Texas Instruments is 'King of Analog' with National Semiconductor acquisition
Texas Instruments Monday announced it will be acquiring National Semiconductor in an all-cash transaction totaling about $6.5 billion.
National, once called "The King of Analog" has faced declining sales for four years, and had to significantly scale back its production during the recent recession, which meant closing down chipmaking facilities in both China and the United States, and shifting production to its three remaining plants.
TI has a portfolio of nearly 30,000 different analog products, and National will add some 12,000 more products to the company's roster; making TI's analog semiconductor business the vehicle for nearly 50% of the company's total revenue.
Since 2002, National Semiconductor has been in what it calls, the "Energy Era," focusing mostly on products that can reduce power consumption and improve energy output.
Nearly two-thirds of the company's revenue in 2010 came from two of its businesses: power management solutions and Amplifiers.
TI will likely incorporate these divisions into its Power Management business, which comprises about 30% of the company's total analog revenue. TI's leading analog division is High-volume analog and logic (HVAL), which deals in components for a huge range of products, including printers, hard drives, cell phones and automobiles. The growth of the power management business will complement the strength of HVAL.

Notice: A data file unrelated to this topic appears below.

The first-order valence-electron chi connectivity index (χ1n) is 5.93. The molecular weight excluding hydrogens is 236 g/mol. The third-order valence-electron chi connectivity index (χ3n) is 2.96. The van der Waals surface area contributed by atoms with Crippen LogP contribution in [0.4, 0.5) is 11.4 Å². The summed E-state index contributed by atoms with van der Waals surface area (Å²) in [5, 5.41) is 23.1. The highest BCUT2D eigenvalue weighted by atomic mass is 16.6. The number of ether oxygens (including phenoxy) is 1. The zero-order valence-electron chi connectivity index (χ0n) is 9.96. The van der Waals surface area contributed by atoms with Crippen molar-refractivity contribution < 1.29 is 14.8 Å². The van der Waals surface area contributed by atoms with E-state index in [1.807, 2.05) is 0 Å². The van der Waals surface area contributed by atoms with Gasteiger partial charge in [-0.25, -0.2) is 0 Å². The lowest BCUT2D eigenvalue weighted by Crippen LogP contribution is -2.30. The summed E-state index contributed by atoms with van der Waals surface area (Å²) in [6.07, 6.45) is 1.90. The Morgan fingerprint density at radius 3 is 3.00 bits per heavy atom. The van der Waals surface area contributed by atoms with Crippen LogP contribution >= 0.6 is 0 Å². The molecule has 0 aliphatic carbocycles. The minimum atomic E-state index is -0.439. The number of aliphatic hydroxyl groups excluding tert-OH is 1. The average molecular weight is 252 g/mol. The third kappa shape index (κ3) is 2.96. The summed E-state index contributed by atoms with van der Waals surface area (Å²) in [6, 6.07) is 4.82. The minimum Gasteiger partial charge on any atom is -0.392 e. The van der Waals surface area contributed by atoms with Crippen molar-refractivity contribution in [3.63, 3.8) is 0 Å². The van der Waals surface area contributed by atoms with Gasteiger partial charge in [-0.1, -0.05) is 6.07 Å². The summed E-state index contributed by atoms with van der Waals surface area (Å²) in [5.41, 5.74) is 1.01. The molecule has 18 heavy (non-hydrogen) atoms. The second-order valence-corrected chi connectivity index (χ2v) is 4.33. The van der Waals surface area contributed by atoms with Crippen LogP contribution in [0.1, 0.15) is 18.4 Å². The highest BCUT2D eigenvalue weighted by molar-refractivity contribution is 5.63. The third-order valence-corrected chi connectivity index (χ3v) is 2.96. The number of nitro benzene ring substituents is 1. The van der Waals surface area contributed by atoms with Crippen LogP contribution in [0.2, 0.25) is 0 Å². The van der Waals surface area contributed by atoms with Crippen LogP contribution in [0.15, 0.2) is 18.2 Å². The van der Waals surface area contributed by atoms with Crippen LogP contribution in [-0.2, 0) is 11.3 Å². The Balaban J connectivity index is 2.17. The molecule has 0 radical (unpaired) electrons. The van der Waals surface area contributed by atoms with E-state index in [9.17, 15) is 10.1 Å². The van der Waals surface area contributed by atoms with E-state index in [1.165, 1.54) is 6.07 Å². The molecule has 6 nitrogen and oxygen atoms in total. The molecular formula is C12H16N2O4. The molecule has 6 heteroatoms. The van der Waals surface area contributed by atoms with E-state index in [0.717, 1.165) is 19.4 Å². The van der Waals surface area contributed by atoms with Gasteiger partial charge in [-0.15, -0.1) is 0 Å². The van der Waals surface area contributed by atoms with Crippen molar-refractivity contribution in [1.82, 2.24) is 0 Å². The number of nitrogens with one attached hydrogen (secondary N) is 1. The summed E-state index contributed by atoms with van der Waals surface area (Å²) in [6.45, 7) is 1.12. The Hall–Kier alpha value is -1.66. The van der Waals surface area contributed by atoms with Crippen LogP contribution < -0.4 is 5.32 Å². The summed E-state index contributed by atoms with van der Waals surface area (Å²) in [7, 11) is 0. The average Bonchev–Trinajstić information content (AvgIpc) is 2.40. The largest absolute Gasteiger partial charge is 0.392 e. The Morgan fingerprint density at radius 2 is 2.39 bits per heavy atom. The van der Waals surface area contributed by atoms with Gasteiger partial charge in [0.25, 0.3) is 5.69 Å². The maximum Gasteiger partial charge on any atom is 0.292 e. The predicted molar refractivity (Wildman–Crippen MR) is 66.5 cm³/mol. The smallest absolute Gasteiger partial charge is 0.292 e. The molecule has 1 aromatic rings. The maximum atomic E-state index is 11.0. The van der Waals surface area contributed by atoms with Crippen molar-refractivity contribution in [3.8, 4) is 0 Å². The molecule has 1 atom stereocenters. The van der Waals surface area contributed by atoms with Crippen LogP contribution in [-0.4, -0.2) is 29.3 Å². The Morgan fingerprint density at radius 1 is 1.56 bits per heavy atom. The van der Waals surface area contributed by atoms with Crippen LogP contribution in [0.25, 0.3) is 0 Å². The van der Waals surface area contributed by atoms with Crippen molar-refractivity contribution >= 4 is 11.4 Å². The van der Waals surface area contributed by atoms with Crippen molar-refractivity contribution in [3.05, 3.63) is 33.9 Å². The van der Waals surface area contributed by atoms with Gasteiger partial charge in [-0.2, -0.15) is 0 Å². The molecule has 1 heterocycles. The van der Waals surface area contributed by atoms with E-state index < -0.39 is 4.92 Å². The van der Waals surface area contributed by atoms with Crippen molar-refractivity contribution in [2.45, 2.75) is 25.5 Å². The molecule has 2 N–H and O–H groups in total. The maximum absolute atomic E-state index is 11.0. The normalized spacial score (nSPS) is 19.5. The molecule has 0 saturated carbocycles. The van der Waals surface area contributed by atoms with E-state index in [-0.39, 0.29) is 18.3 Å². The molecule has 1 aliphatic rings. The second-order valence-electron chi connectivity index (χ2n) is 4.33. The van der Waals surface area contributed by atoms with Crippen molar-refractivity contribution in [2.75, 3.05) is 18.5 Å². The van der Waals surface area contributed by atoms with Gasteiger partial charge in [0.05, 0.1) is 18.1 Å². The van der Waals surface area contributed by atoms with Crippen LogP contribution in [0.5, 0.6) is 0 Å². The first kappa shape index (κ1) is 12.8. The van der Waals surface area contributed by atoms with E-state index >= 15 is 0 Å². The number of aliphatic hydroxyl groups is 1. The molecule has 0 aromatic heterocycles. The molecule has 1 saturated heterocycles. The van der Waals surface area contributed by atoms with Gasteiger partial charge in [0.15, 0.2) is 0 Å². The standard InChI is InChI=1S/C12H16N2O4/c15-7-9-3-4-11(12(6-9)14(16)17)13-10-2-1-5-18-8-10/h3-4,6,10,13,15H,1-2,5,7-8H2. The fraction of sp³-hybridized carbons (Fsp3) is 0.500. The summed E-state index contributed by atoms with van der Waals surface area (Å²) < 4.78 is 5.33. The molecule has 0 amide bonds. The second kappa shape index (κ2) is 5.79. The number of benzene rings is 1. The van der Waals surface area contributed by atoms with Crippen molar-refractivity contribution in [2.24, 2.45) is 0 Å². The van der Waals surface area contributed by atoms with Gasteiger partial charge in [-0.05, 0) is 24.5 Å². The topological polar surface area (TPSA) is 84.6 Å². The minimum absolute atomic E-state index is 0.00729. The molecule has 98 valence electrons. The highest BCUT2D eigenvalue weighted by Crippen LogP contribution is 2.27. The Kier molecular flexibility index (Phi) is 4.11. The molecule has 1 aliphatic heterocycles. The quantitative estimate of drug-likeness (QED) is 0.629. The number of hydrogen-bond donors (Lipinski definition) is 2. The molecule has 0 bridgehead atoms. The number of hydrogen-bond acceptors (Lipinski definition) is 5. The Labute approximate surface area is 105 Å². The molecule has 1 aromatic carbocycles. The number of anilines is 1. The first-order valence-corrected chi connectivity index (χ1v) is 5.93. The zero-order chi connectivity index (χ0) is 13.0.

"TI over the years has built an industry-leading sales and applications force, and we are looking forward to having the talented sales and applications teams from both companies join up," TI's Gregg Lowe said. "Together, we will be able to partner with customers to solve system-level design challenges in motor designs, battery management, LED lighting, mobile applications, you name it."
This acquisition will drive Texas Instruments' analog market share even further up, from 14% to 17%. The company's nearest competitors in terms of size are STMicroelectronics with 10%, Infineon with 8%, ADI with 6%, Maxim with 5%, NXP with 4%, and Linear Tech with 3%.
This transaction is subject to U.S. and international regulatory approvals, and it must also be approved by National's shareholders. TI estimates the transaction will close in 6 to 9 months.